The bipartisan [Wartime Contracting] commission, created by Congress in 2008, estimated that at least $31 billion and as much as $60 billion has been lost in Iraq and Afghanistan over the past decade due to lax oversight of contractors, poor planning, inadequate competition and corruption. "I personally believe that the number is much, much closer to $60 billion," Zakheim said.( http://news.yahoo.com/panel-widespread-waste-fraud-war-spending-053533054.html)
What is really alarming is that not only money is stolen, but also munitions of all kinds--types that can be redirected in reverse attacks, new wars, or assembling dirty bombs.
What is disappointing is that during his 2008 campaign, Senator Obama suggested in various speeches that he disapproved of the 700 billion dollars being spent by President Bush in Iraq as if he planned to reduce military spending. In fact Senator Obama's recommendation for troop withdrawals from Iraq did not amount to reductions in military spending; on the contrary, in Senator Obama's speech dated July 15th 2008 ( http://www.youtube.com/watch?v=BSSWpe79MNI), he offered a new vision for addressing terrorism by refocusing on Afghanistan and Pakistan. Could this alliance-building, with time-tables unknown, have been planned out long ago by the Pentagon?
Progressive peace activists worry that these anti-terrorist campaigns will not end our dependence upon foreign oil because the winners will be the oil conglomerates. When Nobel Peace Prize winner Obama started a new war in Libya, it also upset many independent voters. This seems diametrically opposed to Obama's campaign promise of building green partnerships to seek new ways to explore alternative energy resources.
Under what pretext will a puppet vote allow NATO (aka the US) to strike Syria? Of course the underlying motivation is for oil pipeline construction, including the oil-rich sea-beds in the Mediterranean. No one seems to care if this pushes the world into war...
My opinion is that these foreign invasions contradict this nation's earlier tradition of calling minutemen to voluntary service through consent for defensive purposes only.
Colonel Washington was a beloved hero because he was ever mindful of the people's sentiments. The Life of George Washington by Washington Irving describes the founding father as having been always ever reserved, unwilling to lead except by popular vote, and even then, he left himself at the behest of the universal good of the country.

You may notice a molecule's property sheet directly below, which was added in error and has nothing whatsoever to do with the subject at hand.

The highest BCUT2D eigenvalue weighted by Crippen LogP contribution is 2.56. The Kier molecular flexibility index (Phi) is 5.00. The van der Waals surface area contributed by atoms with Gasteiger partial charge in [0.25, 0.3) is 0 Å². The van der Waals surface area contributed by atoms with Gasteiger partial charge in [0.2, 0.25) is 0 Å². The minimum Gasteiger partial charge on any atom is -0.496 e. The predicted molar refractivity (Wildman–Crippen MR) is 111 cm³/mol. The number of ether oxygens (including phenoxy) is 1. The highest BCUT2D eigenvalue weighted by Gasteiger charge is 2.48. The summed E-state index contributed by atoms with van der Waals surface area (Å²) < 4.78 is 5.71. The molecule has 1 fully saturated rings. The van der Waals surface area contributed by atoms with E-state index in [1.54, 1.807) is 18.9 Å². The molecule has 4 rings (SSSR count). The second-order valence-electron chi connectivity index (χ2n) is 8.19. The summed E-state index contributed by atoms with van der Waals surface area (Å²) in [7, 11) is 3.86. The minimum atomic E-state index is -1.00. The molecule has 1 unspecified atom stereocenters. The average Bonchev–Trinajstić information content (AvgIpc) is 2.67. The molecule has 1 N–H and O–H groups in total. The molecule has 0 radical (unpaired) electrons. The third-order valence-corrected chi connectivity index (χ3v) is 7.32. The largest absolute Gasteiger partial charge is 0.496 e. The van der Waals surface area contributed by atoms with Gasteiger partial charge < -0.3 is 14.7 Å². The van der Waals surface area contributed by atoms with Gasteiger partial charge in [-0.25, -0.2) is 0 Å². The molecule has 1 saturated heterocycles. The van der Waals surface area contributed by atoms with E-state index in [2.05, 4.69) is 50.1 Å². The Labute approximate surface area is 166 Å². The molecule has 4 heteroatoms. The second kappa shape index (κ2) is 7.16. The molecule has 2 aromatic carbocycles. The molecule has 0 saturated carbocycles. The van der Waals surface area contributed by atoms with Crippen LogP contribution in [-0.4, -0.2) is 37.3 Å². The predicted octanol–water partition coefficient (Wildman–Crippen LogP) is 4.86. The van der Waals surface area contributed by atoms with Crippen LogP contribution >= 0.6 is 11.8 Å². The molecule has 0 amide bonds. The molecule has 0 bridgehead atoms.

Irving, Washington. The Life of George Washington, Vol. 1. Gutenberg.org. Project Gutenberg, 2004. Web. 06 Oct. 2011.
Lardner, Richard. "Panel: Widespread waste and fraud in war spending." Yahoo News. Associated Press, 31 Aug. 2011. <http://news.yahoo.com/panel-widespread-waste-fraud-war-spending-053533054.html>. 06 Oct. 2011.
McGovern, George. Interview by Diane Rehm. The Diane Rehm Show. WAMU, Washington, 06 Sep. 2011. <http://thedianerehmshow.org/shows/2011-09-05/former-senator-george-mcgovern-rebroadcast/transcript> 06 Oct. 2011.
McGovern, George. "Easy Chair: A Letter to Barack Obama." Harpers.org. Harpers Magazine, Sep. 2011. <http://harpers.org/archive/2011/09/page/0012>. 16 Oct. 2011.
"Military Spending Worldwide." Visualeconomics.com. Visual Economics, 2009. <http://www.visualeconomics.com/military-spending-worldwide/>. 06 Oct. 2011.
National Priorities Project. Cost of War. National Priorities Project, 2011. <http://costofwar.com/en/>. 06 Oct. 2011.
Obama, Barack H. "Obama delivers an address on Iraq Policy." BarackObamadot. com. YouTube, 15 Jul. 2008. <http://www.youtube.com/watch?v=BSSWpe79MNI>. 06. Oct. 2011.
Shah, Anup. "World Military Spending." Global Issues. Global Issues, 02 May 2011. <http://www.globalissues.org/article/75/world-military-spending>. 06 Oct. 2011.
Stiglitz, Joseph, and Linda Bilmes. "The True Cost of War in Iraq." Washington Post. Washington Post, 05 Sep. 2010. Web. 06 Oct. 2011.
War Resisters League. "Where Your Income Tax Money Really Goes." Warresisters.org. WRL, 2009. <http://www.warresisters.org/pages/piechart.htm>. 06 Oct. 2011.
---Prepared by chriswong